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Thread: A film slr b4 a dslr?

  1. #41

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    Originally posted by tomshen

    erwinx: I am trying to say DSLR offers convenience for learning, but others might think it makes photographers lazy. Sometimes if u run out of film, carry/load wrong speed film, and dun have certain filters, u won't be able to achieve the shots. We all know photography is a matter of shooting the right light at the right time. So dun tell me one can come back and shoot again.


    Your arguments above - running out of film, wrong speed film, wrong filters as an argument for choosing digital over film - suggest that we have different approaches to photography.

    You can 'learn' photography even if you don't have any film loaded in the camera. Pressing the shutter release is simply the last part of a process of visualisation.

    Even if you decide not to press the shutter release (something more often done with film cameras), you learn something from the photo not taken.

    You seem to equate the 'learning' with an increased hit-rate of good shots - made possible by the conveniences of digital - eg: changing iso, changing white balance.

    I would say that this would be true only if all your good shots were something that you actually pre-visualised before taking the photo rather than something that turned out well and you're not very sure while and maybe I'll just memorise the aperture and shutter settings for this successful shot sort of thing....

    To me, the skill in photography is in the previsualisation of the shot rather than the capturing of the actual shot (rather much easier with all the technological advances...)

    yes, you're definitely improving, but as Ian pointed out, one may hit a barrier or plateau very soon... shots all technically ok (comments from other clubsnappers 'Wow! so sharp!) ... but you'll realise theres something missing....
    Last edited by erwinx; 18th September 2002 at 12:41 AM.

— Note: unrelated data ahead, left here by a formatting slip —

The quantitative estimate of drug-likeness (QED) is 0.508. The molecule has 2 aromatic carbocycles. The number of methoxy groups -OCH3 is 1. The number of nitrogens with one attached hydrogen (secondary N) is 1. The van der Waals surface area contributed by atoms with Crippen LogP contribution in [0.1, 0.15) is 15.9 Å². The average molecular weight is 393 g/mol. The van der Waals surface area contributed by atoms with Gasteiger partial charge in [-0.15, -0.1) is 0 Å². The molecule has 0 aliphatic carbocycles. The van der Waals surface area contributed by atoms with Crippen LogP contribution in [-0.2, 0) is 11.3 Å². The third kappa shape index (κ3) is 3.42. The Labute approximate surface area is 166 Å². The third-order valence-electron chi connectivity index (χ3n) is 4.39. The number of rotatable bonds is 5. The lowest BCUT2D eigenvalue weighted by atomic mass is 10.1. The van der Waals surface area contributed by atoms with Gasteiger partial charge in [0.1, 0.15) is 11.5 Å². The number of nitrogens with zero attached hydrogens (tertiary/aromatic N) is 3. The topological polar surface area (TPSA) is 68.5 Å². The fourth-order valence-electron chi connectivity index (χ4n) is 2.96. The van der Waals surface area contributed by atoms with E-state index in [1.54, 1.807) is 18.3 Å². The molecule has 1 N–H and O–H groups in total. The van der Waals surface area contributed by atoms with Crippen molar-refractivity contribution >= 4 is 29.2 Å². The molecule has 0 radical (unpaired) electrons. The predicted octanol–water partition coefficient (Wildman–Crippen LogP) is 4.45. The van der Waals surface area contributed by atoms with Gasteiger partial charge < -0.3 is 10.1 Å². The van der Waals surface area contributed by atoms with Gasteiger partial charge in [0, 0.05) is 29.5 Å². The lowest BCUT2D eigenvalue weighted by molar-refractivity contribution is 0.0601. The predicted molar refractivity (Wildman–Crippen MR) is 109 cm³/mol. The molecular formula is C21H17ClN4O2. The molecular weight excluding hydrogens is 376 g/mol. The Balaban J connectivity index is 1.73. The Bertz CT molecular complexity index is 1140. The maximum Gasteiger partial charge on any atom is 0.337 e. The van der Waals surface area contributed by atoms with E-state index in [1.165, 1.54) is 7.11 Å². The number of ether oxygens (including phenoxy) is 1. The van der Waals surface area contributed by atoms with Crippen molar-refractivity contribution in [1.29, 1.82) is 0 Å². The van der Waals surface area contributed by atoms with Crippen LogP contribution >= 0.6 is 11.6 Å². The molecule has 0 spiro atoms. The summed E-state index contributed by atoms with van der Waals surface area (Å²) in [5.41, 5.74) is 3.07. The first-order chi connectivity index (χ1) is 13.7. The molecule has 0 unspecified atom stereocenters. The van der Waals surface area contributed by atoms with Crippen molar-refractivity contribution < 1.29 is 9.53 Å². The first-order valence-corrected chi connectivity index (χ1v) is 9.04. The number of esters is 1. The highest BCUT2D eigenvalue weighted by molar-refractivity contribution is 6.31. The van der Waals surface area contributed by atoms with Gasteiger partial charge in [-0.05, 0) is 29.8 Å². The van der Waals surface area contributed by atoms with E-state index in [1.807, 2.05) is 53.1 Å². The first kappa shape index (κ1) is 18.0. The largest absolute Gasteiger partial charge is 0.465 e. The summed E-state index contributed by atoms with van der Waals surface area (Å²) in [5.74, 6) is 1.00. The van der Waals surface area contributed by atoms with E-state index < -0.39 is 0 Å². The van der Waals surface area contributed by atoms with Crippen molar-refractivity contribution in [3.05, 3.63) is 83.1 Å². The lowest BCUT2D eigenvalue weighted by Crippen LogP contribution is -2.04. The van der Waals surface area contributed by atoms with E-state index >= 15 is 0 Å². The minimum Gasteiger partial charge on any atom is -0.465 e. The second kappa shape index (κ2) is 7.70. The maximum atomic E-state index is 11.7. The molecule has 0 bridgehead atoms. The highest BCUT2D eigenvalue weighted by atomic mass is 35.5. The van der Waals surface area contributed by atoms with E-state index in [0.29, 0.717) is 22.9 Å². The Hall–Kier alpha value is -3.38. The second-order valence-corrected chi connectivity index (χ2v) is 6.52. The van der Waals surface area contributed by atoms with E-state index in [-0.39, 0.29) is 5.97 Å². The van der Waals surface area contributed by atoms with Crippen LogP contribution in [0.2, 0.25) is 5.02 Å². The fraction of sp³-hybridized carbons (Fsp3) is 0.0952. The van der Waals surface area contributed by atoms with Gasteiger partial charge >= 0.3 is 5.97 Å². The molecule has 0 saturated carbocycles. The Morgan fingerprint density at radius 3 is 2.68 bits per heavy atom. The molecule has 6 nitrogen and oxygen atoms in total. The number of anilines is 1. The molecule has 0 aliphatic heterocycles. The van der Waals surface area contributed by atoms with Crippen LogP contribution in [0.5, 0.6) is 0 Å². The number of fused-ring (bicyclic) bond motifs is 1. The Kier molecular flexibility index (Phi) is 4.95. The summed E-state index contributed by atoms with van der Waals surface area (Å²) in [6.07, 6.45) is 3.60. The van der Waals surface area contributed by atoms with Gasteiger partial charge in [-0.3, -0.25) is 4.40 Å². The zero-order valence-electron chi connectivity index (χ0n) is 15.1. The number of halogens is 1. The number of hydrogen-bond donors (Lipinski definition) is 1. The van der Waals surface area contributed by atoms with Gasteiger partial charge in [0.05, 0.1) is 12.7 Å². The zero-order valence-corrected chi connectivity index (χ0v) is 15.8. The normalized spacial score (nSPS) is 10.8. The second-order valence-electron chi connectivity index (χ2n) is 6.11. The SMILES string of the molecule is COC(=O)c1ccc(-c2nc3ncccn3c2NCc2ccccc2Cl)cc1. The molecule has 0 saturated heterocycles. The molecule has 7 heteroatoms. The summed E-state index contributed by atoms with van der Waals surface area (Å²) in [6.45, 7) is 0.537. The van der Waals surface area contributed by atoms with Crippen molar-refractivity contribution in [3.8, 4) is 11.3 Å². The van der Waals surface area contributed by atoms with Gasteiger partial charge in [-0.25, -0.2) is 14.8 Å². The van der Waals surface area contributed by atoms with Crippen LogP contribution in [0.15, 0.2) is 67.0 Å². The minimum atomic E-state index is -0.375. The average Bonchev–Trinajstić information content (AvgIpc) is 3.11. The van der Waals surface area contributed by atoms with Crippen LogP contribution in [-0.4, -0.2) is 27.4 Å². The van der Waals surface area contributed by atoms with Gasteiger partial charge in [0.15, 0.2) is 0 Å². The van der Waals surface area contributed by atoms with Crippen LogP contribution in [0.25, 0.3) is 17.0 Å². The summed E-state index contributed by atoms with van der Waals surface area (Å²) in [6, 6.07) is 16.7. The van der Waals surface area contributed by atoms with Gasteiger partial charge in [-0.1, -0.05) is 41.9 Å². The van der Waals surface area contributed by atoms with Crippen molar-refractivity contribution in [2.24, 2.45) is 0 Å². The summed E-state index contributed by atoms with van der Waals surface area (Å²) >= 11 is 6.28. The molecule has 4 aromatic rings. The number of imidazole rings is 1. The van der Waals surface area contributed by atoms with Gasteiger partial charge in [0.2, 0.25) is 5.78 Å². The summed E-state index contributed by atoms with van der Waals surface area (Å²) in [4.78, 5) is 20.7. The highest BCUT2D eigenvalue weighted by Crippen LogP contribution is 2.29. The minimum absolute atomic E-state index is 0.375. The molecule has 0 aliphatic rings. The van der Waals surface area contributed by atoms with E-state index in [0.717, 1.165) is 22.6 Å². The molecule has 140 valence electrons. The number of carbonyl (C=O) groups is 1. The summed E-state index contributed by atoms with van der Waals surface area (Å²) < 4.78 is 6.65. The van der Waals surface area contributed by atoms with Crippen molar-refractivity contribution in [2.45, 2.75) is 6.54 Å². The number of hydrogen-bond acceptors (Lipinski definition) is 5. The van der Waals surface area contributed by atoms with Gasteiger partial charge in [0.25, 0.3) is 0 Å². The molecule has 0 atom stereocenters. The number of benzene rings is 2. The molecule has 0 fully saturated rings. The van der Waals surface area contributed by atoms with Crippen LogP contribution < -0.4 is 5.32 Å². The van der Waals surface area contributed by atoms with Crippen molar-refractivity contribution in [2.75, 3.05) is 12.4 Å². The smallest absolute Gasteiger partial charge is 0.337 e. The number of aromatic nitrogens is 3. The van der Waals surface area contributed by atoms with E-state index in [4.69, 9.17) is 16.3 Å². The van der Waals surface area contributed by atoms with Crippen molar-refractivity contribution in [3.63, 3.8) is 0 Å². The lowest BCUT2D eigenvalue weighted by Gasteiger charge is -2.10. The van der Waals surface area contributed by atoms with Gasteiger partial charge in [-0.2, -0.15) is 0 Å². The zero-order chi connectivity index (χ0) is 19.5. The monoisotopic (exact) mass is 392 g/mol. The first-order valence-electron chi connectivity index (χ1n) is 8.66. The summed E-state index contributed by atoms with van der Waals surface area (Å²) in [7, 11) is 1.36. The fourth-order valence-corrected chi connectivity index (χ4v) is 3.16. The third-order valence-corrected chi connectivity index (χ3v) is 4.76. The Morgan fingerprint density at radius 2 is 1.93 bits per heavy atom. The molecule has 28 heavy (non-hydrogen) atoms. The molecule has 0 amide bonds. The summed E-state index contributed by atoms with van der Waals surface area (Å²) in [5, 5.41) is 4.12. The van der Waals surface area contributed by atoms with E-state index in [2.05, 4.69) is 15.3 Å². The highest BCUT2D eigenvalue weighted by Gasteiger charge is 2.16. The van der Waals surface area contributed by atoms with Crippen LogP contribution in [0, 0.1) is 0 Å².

2. #42
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    The same thing happens if the photographer just snaps without learning with a film body (actually i have seen many). The point is not which format is necessarily better than the other, but how the photographer learns. I see no point why we should not utilize what the advantages brought by digital imaging. Anyway, a photographer should always read->think-> practise->learn->...

    To me, this is a start of my photography hobby, deserving my life to learn.
    Last edited by tomshen; 18th September 2002 at 12:58 AM.

  3. #43
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    Originally posted by tomshen

    Ian, u should know even a newbie has his own thought. And everyone starts from a newbie. Honestly, I am truely impressive about your 80% keeper rate, especially u r talking about spots/nature stuff. For a person like me who is only able to shoot in JBP/zoo so far, seems have no right to talk at here. I'd better shut myself up and listen to more pro opinions.

    Regards,
    Tom
    Tom, well you started it making baseless comments regarding 75% keepers applying to still life photography. The fact is that I have a high success rate is directly attributable to a couple of decades of shooting sport and wildlife with manual gear, which forces you to work harder and anticipate events more accurately than those who've not gone through the manual learning curve.

    Moreover when I started shooting as a kid back in the 60s film was damn expensive as was processing, so one was forced to be economical, a fact that has stood me in good stead all these years.

    Your comments and views have merit and just because you got jumped on by me and others doesn't mean your arguements aren't valid and don't take it personally either, as in most of these happenings no one's right or wrong.

    The fact is that any amateur or professional can achieve very high success rates providing they are dedicated enough and are prepared to do a lot of study and contemplation of their shots before pressing the shutter.

    Don't get me wrong here, I'm not slagging off digital for novices, it has it's advantages and is the way of the future and inside 5-10 years at most there will be little professional colour 35mm work done on film. That's a fact and one I fully embrace and look forward to.

    enough said.
    The Ang Moh from Hell
    Professional Photography - many are called, few are chosen!

  4. #44

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    Thank you for all the views/opinions. It has been great hearing from all sides and I am sure will help me make a better decision. If anyone has more to say, pls feel free to do so.

  5. #45
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    Woah, how can I miss this?

    Well, here we are at another form of the film vs digital debate.

    tom, while DSLRs have their own advantages, I still think a beginner should begin with film. The reasons you've suggested can be easily overcome.